A man approaches the teacher. He is aflame with the enthusiasm of the swollen crowd and he finds this teacher's message to be persuasive and disparate. The throng of people showing up to hear these words has been steadily growing and the man has not missed many opportunities to listen, not even as his father lay ill. But his father has just died and, having fulfilled the responsibility of caring for him, he wonders if he might join the rabbi and walk with him as a true disciple. As he nears, the teacher looks at him. No. It's not just that.
The teacher sees him.
The man can almost palpably feel it. Then the teacher speaks two words. An invitation. A command.
The man feels the fibers of everything in him respond with instant certainty.
Yes. Yes, of course.
A heartbeat and then the image of his father's still form, his mother's frame bent over him in grief.
Soon. Soon he can follow, but first, there are things to be done. Things which are surely honorable, which surely no God fearing son should neglect. This may even endear him to this teacher, that he would see to his father first.
"Master, permit me first to go any bury my father"
But the rabbi smiles at him, inclining his head. He says only,
"Let the dead bury their own dead. You go proclaim the Kingdom of God"
Another man. Another day. He walks carefully, avoiding the damp places in the road, or anywhere little clusters of flies swarm. To himself he speaks the Shema
"Sh'ma Yisrael Adonai Eloheinu Adonai Eḥad" - Hear, O Israel: the LORD is our God, the LORD is One.
Nearby, someone is cooking unclean meat. The rich smell is like a branding iron in his nose, and he purposefully turns his whole face away. He scans the horizon for signs of a crowd, the usual marker indicating the presence of Judea's most revolutionary Rabbi. After years of study the careful young man has won coveted acclaim from some of the most respected teachers of the law. He has been invited to be a disciple at the feet of some of the greatest Rabbis in Judea, because of his meticulous observance not only of the Aseret ha-D'varim, but of each small Mitzvah as well.
But it is to the new Rabbi that he has decided to go.
He has had to guard carefully against his own pride regarding his mastery of the law, but he still walks with a certain confidence. He knows he has much to offer. His family's wealth has afforded him the liberty to partake in scholarship of the law, and he has applied himself with hungry enthusiasm to understanding. He assumes it doesn't hurt that he can provide financial patronage as well as spiritual submission to the teacher, but mostly he is eager to receive the approval that his forefather Abraham himself must have known, the righteousness which grants eternal life with Adonai.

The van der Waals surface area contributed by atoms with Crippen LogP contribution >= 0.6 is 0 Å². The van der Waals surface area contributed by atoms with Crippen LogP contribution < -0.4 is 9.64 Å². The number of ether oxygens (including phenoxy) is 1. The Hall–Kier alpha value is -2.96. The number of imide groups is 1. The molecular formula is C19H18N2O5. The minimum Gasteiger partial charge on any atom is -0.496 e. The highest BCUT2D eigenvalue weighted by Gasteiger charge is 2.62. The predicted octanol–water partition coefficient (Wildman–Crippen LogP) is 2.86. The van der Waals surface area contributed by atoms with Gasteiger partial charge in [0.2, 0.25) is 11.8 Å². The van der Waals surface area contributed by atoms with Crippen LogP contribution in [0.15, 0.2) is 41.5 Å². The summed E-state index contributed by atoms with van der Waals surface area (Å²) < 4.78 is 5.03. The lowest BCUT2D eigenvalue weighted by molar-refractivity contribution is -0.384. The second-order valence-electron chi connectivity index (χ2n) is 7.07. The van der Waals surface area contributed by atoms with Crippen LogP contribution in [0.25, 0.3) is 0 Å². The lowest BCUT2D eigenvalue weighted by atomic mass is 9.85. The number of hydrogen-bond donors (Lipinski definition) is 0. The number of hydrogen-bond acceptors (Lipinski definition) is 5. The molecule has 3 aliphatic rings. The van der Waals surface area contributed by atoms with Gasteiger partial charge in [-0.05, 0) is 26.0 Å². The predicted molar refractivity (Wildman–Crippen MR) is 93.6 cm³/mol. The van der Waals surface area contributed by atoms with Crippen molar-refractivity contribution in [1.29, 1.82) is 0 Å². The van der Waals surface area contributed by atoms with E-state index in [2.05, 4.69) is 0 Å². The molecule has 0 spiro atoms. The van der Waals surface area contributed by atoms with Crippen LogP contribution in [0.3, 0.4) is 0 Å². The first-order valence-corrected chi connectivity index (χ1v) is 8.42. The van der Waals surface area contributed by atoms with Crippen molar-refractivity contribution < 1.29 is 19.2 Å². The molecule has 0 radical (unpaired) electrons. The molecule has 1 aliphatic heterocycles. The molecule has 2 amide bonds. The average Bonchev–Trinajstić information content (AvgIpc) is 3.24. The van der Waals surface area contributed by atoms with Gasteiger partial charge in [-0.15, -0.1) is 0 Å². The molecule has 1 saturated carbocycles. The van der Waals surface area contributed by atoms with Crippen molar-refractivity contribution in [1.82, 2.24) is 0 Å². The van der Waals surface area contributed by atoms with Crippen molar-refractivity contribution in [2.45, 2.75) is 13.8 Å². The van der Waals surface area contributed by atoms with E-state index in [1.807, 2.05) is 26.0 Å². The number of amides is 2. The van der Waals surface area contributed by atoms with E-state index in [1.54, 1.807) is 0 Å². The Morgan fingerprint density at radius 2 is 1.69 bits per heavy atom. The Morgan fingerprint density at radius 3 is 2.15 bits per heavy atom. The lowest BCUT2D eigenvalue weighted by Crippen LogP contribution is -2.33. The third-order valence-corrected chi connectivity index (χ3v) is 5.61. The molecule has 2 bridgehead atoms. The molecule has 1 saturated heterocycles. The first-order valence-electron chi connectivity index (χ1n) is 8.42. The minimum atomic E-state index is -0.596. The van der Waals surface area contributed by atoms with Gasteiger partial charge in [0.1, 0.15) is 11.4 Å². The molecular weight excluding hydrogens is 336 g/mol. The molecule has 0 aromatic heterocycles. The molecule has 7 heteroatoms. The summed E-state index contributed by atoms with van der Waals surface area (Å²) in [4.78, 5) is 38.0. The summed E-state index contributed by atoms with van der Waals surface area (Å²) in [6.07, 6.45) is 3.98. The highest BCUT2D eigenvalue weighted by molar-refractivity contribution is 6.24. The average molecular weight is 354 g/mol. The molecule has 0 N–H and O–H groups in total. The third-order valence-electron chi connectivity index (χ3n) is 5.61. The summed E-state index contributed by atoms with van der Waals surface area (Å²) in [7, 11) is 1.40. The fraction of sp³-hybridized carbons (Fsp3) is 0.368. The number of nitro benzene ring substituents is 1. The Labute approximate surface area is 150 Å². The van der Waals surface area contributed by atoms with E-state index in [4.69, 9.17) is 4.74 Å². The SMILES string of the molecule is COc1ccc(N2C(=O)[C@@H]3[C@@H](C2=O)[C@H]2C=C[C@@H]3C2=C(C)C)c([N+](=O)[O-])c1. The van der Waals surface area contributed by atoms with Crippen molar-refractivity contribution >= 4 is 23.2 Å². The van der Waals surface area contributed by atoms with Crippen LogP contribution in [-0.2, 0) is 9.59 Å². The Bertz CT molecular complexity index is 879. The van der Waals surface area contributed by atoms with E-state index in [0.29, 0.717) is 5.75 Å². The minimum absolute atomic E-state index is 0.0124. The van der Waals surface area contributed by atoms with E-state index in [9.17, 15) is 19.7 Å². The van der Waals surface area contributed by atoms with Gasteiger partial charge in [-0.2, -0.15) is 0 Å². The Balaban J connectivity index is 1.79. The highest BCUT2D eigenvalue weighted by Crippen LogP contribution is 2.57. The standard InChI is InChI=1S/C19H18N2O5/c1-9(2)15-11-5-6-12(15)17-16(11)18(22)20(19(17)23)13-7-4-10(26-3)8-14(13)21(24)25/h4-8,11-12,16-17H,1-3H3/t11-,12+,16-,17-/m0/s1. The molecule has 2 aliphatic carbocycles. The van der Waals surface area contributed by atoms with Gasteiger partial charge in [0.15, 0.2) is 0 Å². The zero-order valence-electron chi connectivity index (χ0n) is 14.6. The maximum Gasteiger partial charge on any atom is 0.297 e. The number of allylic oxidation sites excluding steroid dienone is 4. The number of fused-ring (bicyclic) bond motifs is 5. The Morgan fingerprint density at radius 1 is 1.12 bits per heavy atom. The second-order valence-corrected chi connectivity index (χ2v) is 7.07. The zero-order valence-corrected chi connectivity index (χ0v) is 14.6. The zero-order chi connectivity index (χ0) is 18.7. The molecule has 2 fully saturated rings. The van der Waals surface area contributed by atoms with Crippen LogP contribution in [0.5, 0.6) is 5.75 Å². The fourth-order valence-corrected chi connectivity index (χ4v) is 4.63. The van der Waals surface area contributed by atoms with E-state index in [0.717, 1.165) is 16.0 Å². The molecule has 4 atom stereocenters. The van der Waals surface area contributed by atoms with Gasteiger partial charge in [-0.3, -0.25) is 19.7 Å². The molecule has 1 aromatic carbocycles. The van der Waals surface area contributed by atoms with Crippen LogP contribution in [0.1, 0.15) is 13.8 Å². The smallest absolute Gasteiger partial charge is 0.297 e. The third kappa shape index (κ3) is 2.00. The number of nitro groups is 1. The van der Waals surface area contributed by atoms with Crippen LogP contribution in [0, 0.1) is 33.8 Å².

Today he will find him; this master of unpredictable words, who offers teachings that fall like fresh water on his soul. He has determined to offer all he has in service of this man.
He nearly passes the master on the road, accompanied only by his talmidim, the twelve men who are always with him. But, seeing him passing by, he runs to the teacher. He knows he must demonstrate humility. Teachability. "Let my first act be to ask for instruction, as I hope to be accepted as his student" he thinks to himself. He does not suppress his eagerness when he asks;
"Good teacher, what must I do to inherit eternal life?"
The one called Yeshua turned. The one rumors circulated around, claims of heresy, claims of deity, of the Messiah come.
Yeshua considered the young man, then spoke;
"Good? Why do you call me good? No one is good except God"
So few words to strike such a crisis of conflict inside the young man. A fissure at the foot of his mountain of accomplishments. Why had this master rebuked him on so small a point? And how could a master not even consider himself good?
"You know the Mitzvah" the Master said.
"I do" thought the young man "but how does he know that I do?"
The master continued, "Don’t murder, don’t commit adultery, don’t steal, don’t give false testimony, don’t defraud, honor your father and mother, . . .’”
Without waiting for him to finish listing the Aseret ha-D'varim he interrupted. "Rabbi,” he said, “I have kept all these since I was a boy.”
The master smiled at him, at his eager response. A smile full of Chesed. Loving-kindness. The sort of kindness that knew a man, from the inside out. The hungry heart, the feet that didn't walk, but instead ran to him; the vein of pride which he tried to suppress; the myriad ways he had assumed the judge's place, in the depths of his heart, noticing when his brethren were less observant. Less careful. Yeshua saw him clearly, each insufficient, imperfect particle, longing to be reconciled and whole.
Yeshua saw and loved him. The young man knew it was so, as certainly as he knew the Aseret ha-D'varim.